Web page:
Eight MCLA arts management students traveled to New York City last month to attend the Association of Performing Arts Presenters (APAP) Conference. An annual event, the conference is the world's largest marketplace for the performing arts, and the top destination for arts administrators who want to see the latest in artistic performances from around the world.
"Not only did I network with people actually within the arts management business, but the whole experience gave me a better understanding of what I'm working toward," said Nora Weiss '12. "Spending time in New York City with my peers made me comfortable stepping out of my shell to talk to big, important record producers and booking agents.
"APAP is a wonderful opportunity. Anyone in arts management should apply to go. It's literally taking the classroom to the street and applying everything to the real world," Weiss said.
This year's APAP trip offered not only an immersion into the world of performing arts management, but a taste of what it's like to live and work in New York City. For the second year in a row, students stayed in an uptown hotel.
In addition to saving money, "The really nice thing was we actually were in a neighborhood," said Jonathan Secor, director of special programs at MCLA. "It was not far from the neighborhood I grew up in. We were right on Broadway and 95th Street, and there were lots of coffee shops and little bodegas and restaurants and diners. There was more of a feeling that we were in a real New York neighborhood, and I think the students really enjoyed that. We spent more time on the subway, which I also think is great."
This year, an extra day was added to allow more time to experience some visual art as the students visited some galleries in Chelsea and went to the Cathedral of St. John the Divine. One of the largest gothic cathedrals in the world, it features two dozen chapels dedicated to the arts.
The group also went to the Tenement Museum, dedicated to telling the history of New York City living and what happened when people first moved from homes on several acres of land to approximately 500 square feet of space, with neighbors in close proximity within a single building.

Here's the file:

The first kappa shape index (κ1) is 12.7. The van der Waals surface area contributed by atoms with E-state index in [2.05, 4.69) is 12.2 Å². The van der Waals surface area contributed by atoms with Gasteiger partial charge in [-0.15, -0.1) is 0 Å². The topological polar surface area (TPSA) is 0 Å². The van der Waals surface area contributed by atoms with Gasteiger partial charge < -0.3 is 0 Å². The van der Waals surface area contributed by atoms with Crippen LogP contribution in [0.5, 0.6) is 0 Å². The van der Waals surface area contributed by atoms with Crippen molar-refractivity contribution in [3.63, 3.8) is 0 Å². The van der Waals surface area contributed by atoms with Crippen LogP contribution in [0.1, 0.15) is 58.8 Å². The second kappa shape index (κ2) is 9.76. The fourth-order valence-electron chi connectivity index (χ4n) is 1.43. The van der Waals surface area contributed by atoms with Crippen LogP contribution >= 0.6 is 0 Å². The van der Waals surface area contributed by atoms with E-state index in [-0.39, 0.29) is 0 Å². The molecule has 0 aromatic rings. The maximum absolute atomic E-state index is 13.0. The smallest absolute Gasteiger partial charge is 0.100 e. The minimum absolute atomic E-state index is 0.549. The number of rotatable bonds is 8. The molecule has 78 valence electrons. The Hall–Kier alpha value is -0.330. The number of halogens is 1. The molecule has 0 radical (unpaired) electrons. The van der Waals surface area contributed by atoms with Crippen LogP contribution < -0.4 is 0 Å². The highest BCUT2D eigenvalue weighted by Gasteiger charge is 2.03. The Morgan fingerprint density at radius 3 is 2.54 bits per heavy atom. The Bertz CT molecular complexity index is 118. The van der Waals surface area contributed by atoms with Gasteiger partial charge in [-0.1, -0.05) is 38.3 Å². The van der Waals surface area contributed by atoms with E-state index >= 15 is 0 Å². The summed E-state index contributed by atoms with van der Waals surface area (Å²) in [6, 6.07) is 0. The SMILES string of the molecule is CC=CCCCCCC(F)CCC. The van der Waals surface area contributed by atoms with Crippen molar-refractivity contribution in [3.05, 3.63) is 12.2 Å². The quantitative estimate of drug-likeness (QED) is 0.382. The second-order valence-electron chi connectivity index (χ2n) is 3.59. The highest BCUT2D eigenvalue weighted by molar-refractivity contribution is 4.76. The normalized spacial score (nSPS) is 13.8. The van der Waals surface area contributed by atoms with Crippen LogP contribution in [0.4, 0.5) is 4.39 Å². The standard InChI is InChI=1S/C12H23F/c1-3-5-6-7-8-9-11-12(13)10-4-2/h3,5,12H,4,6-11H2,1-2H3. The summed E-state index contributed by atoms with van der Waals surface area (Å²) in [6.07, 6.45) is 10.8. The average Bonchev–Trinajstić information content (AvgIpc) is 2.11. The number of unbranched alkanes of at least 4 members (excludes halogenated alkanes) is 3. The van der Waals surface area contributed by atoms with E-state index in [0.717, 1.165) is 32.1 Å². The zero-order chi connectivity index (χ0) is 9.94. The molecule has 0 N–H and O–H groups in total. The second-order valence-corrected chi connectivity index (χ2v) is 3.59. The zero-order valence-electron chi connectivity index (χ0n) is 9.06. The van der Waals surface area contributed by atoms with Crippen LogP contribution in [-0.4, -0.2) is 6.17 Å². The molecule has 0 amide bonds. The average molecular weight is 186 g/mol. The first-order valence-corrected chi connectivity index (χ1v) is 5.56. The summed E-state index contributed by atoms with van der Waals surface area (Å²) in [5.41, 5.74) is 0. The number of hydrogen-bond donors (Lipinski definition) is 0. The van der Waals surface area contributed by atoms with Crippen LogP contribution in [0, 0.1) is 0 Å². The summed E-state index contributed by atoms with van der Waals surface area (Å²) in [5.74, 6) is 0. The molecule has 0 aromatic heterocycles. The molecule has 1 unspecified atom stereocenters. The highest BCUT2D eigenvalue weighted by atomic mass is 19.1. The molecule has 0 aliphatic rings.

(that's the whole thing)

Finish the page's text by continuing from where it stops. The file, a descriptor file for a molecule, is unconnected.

"It was a great way to introduce people to New York by starting with its history," Secor said. "Being in New York is really about being in an urban center, where we became urban dwellers, as opposed to rural dwellers."
As a result of the experience, Secor hopes those who pursue their arts management careers in New York City are more familiar with it. While there, the students also caught up with MCLA arts management graduate Kate Adams '10, who lives and works there.
On another day, the students were joined by MCLA theatre professor Laura Standley on a visit to the Brooklyn Academy of Music, where they saw a production of Henrik Ibsen's "John Gabriel Borkman," performed by Abbey Theatre Company of London.
The students also attended the Global Fest, where they experienced music from all over the world - 12 different bands on three stages. And, they attended the Japan Society, which showcases contemporary Japanese dance.
Next week, the students will meet to brainstorm on what they might bring to the next MCLA Presents! performing arts series season, which Secor is in the process of planning.
This year marked the fifth trip that MCLA students made to APAP. The opportunity to attend the conference was made possible through the generosity of a private donor.